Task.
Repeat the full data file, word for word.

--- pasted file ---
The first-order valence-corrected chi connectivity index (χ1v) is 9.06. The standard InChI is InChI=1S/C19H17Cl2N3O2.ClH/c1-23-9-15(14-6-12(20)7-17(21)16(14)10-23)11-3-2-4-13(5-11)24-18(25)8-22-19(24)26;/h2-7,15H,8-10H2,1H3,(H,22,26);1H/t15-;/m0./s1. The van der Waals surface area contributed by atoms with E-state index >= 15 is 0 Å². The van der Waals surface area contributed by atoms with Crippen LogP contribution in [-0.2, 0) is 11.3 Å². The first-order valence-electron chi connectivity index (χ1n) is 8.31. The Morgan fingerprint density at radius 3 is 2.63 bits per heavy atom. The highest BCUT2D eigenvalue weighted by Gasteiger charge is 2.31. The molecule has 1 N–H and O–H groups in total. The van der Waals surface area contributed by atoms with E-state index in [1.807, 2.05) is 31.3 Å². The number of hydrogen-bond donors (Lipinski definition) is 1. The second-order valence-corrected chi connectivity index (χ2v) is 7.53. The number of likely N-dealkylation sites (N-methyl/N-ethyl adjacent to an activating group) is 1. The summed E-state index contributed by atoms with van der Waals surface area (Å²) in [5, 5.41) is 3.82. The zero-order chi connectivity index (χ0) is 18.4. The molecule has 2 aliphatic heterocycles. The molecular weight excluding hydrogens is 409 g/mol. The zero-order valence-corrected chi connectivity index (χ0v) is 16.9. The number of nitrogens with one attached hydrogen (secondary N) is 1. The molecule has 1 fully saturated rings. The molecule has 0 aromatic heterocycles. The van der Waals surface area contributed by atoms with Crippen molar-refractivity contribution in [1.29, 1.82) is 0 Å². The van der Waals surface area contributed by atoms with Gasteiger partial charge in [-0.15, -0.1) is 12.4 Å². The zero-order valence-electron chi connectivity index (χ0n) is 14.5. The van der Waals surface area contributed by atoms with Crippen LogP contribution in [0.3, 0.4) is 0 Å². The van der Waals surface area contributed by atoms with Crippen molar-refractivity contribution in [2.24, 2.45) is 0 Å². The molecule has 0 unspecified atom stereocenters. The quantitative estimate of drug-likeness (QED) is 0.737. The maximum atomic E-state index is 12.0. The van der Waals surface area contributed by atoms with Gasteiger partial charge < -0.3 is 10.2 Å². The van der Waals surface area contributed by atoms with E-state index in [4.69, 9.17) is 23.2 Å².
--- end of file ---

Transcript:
The first-order valence-corrected chi connectivity index (χ1v) is 9.06. The standard InChI is InChI=1S/C19H17Cl2N3O2.ClH/c1-23-9-15(14-6-12(20)7-17(21)16(14)10-23)11-3-2-4-13(5-11)24-18(25)8-22-19(24)26;/h2-7,15H,8-10H2,1H3,(H,22,26);1H/t15-;/m0./s1. The van der Waals surface area contributed by atoms with E-state index >= 15 is 0 Å². The van der Waals surface area contributed by atoms with Crippen LogP contribution in [-0.2, 0) is 11.3 Å². The first-order valence-electron chi connectivity index (χ1n) is 8.31. The Morgan fingerprint density at radius 3 is 2.63 bits per heavy atom. The highest BCUT2D eigenvalue weighted by Gasteiger charge is 2.31. The molecule has 1 N–H and O–H groups in total. The van der Waals surface area contributed by atoms with E-state index in [1.807, 2.05) is 31.3 Å². The number of hydrogen-bond donors (Lipinski definition) is 1. The second-order valence-corrected chi connectivity index (χ2v) is 7.53. The number of likely N-dealkylation sites (N-methyl/N-ethyl adjacent to an activating group) is 1. The summed E-state index contributed by atoms with van der Waals surface area (Å²) in [5, 5.41) is 3.82. The zero-order chi connectivity index (χ0) is 18.4. The molecule has 2 aliphatic heterocycles. The molecular weight excluding hydrogens is 409 g/mol. The zero-order valence-corrected chi connectivity index (χ0v) is 16.9. The number of nitrogens with one attached hydrogen (secondary N) is 1. The molecule has 1 fully saturated rings. The molecule has 0 aromatic heterocycles. The van der Waals surface area contributed by atoms with Crippen molar-refractivity contribution in [1.29, 1.82) is 0 Å². The van der Waals surface area contributed by atoms with Gasteiger partial charge in [-0.15, -0.1) is 12.4 Å². The zero-order valence-electron chi connectivity index (χ0n) is 14.5. The van der Waals surface area contributed by atoms with Crippen LogP contribution in [0.3, 0.4) is 0 Å². The van der Waals surface area contributed by atoms with Crippen molar-refractivity contribution in [2.24, 2.45) is 0 Å². The molecule has 0 unspecified atom stereocenters. The quantitative estimate of drug-likeness (QED) is 0.737. The maximum atomic E-state index is 12.0. The van der Waals surface area contributed by atoms with Gasteiger partial charge < -0.3 is 10.2 Å². The van der Waals surface area contributed by atoms with E-state index in [4.69, 9.17) is 23.2 Å².